||Below is this week’s Shabbat Shalom Weekly, which I have been sending out for the last 26 years. There are 5 short sections:
1. Insights into personal growth and life, or an upcoming holiday.
2. A quick overview of the Torah portion of the Week.
3. A short Dvar Torah, a lesson for life learned from a verse in the weekly Torah portion
4. Candlelighting times around the world
5. Quote of the week. (Some people subscribe just for the quote; many people read it first.)
I hope that you will tremendously enjoy, find insight and be uplifted each week! Subscribe for free.
Mishpatim (Exodus 21-24)
GOOD MORNING! The uncomfortable experience of being asked for a loan is so universal that William Shakespeare even refers to it in his play Hamlet. Polonius advises his son Laertes, “Neither a borrower nor a lender be, for loan oft loses both itself and friend.”
However, Judaism has a very different perspective. Did you know that it is a mitzvah (positive commandment) to lend money to a person who asks for a loan?
Consider the following scenario: Someone comes to your home and asks to borrow some money. This person is obviously in need and is urgently asking for help. At the same time, you remember that you know a person who is quite impoverished and has also asked you for assistance. So you are now conflicted; do you help the person who is asking for a loan or do you give charity to the poor person?
The great medieval codifier of Jewish law known as Maimonides records in his magnum opus the following statement, “It is a positive commandment to lend money to those in need…” and he continues, “this mitzvah is a higher priority than giving charity” (Yad Malveh Veloveh 1:1).
In other words, it is a greater priority to lend someone money (which hopefully you will get back) than to actually gift the same funds to a poor person. Maimonides gives a very compelling (and compassionate) reason for this: A poor person who is asking for charity has already been reduced to begging, while a person asking for a loan still maintains his dignity, and we must do whatever is in our power to preserve it. Therefore, giving a person a loan so that he can help himself is a higher priority than giving charity.
On the other hand, lending money is fraught with future issues. A lender thinks the borrower is trustworthy, and the borrower is of course convinced that he or she will repay the loan. As time goes on, each one will have very different perspective of the terms of the loan. Each person thinks he has the accurate version of what transpired. As Benjamin Franklin put it, “Creditors have better memories than debtors.”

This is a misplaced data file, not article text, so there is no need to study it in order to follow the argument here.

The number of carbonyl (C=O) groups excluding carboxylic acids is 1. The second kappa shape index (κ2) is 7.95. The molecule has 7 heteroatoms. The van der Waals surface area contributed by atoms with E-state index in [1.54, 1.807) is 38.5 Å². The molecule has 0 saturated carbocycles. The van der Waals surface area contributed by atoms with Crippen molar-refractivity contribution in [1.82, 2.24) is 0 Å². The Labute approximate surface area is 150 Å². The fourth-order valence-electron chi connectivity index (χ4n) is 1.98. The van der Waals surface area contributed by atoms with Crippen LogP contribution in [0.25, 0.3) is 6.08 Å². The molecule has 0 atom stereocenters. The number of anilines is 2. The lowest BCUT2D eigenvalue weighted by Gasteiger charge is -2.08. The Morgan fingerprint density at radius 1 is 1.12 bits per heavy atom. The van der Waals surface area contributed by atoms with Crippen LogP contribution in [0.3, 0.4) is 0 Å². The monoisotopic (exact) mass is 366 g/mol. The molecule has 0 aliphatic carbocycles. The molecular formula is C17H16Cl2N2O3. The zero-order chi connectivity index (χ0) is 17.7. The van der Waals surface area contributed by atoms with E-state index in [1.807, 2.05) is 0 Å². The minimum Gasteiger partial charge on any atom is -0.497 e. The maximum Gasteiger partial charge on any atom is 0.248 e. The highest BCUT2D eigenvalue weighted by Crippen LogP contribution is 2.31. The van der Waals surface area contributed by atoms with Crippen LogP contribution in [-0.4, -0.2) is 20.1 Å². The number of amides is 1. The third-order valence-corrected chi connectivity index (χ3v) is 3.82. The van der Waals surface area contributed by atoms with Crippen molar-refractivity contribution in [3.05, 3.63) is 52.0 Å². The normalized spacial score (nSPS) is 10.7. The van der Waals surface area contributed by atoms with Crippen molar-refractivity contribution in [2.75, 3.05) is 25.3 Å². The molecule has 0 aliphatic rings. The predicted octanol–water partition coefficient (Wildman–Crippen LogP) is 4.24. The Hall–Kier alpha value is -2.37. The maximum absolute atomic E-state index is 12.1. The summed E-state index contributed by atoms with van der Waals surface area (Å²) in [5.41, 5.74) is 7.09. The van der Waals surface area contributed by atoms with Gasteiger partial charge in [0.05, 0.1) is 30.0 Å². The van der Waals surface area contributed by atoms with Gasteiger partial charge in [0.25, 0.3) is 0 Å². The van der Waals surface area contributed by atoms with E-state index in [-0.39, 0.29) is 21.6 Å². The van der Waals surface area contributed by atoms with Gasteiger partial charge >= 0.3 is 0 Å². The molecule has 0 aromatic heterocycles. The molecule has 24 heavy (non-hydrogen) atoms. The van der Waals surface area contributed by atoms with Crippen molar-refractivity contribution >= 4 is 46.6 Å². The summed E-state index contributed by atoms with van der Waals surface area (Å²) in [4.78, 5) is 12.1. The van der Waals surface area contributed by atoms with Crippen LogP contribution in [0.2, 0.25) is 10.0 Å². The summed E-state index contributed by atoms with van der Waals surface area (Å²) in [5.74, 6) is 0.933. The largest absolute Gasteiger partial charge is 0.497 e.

This is probably why, according to Maimonides, in Jewish law it is absolutely forbidden to lend money without witnesses and it is more preferable to get a written promissory note (Ibid 2:7).
This reminds me of when a close friend made a very large gift commitment to the school. At the time, I was studying with one of the most prominent attorneys in South Florida and I told him of the pledge.
He asked me, “Did you get the commitment in writing?” I responded, “Why would I need it in writing? He’s one of my closest friends!” He answered, quite brilliantly I might add, “Rabbi, if you want to keep your friendship, get it in writing!”
In this week’s Torah reading we find the verse upon which Maimonides bases the obligation to lend money to those in need: “If you will lend money…do not pressure him to repay (if you know he doesn’t have the means)” (Exodus 22:24). The Hebrew word that the Torah uses is “im,” which generally means “if.”
However, our rabbis have determined that while the Torah uses the language of “if,” the Torah really means “when.” In other words, it is an obligation to lend to those in need.
(I want to digress for a moment – when reading the Torah via translation, meaning not in the original Hebrew, one has to be VERY careful to have an accurate translation of the Torah. By definition, every translation is an interpretation and one has to rely on the translator’s interpretation to understand the subject matter. Unfortunately, the typical translation (e.g. King James Bible) is not an accurate portrayal of the Torah in accordance with Jewish tradition.